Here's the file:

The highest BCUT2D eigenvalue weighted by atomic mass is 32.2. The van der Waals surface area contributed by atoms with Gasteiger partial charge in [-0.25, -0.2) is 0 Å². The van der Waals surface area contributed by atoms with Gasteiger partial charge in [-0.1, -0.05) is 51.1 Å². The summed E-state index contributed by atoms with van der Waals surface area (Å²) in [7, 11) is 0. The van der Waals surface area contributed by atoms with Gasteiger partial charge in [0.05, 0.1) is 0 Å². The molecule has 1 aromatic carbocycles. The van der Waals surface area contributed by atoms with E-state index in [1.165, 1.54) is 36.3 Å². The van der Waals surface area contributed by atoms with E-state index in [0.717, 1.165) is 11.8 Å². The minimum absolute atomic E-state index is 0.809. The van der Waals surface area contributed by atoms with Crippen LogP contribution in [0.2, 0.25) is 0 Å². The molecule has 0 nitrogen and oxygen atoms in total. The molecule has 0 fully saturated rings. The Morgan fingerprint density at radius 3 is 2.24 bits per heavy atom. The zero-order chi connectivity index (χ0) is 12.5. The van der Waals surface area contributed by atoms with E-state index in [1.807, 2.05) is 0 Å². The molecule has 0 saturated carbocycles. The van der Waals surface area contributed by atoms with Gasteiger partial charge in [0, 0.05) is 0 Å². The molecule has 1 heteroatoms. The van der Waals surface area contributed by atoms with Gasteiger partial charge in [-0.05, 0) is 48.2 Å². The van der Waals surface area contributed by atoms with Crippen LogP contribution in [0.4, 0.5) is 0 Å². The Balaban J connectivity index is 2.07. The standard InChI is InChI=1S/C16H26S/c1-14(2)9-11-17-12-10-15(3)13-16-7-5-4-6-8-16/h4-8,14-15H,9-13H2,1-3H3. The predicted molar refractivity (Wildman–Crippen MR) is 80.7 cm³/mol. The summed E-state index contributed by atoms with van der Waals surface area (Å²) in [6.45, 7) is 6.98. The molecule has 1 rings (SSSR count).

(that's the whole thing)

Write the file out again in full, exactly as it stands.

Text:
The highest BCUT2D eigenvalue weighted by atomic mass is 32.2. The van der Waals surface area contributed by atoms with Gasteiger partial charge in [-0.25, -0.2) is 0 Å². The van der Waals surface area contributed by atoms with Gasteiger partial charge in [-0.1, -0.05) is 51.1 Å². The summed E-state index contributed by atoms with van der Waals surface area (Å²) in [7, 11) is 0. The van der Waals surface area contributed by atoms with Gasteiger partial charge in [0.05, 0.1) is 0 Å². The molecule has 1 aromatic carbocycles. The van der Waals surface area contributed by atoms with E-state index in [1.165, 1.54) is 36.3 Å². The van der Waals surface area contributed by atoms with E-state index in [0.717, 1.165) is 11.8 Å². The minimum absolute atomic E-state index is 0.809. The van der Waals surface area contributed by atoms with Crippen LogP contribution in [0.2, 0.25) is 0 Å². The molecule has 0 nitrogen and oxygen atoms in total. The molecule has 0 fully saturated rings. The Morgan fingerprint density at radius 3 is 2.24 bits per heavy atom. The zero-order chi connectivity index (χ0) is 12.5. The van der Waals surface area contributed by atoms with E-state index in [1.807, 2.05) is 0 Å². The molecule has 0 saturated carbocycles. The van der Waals surface area contributed by atoms with Gasteiger partial charge in [0, 0.05) is 0 Å². The molecule has 1 heteroatoms. The van der Waals surface area contributed by atoms with Gasteiger partial charge in [-0.05, 0) is 48.2 Å². The van der Waals surface area contributed by atoms with Crippen LogP contribution in [0.4, 0.5) is 0 Å². The Balaban J connectivity index is 2.07. The standard InChI is InChI=1S/C16H26S/c1-14(2)9-11-17-12-10-15(3)13-16-7-5-4-6-8-16/h4-8,14-15H,9-13H2,1-3H3. The predicted molar refractivity (Wildman–Crippen MR) is 80.7 cm³/mol. The summed E-state index contributed by atoms with van der Waals surface area (Å²) in [6.45, 7) is 6.98. The molecule has 1 rings (SSSR count).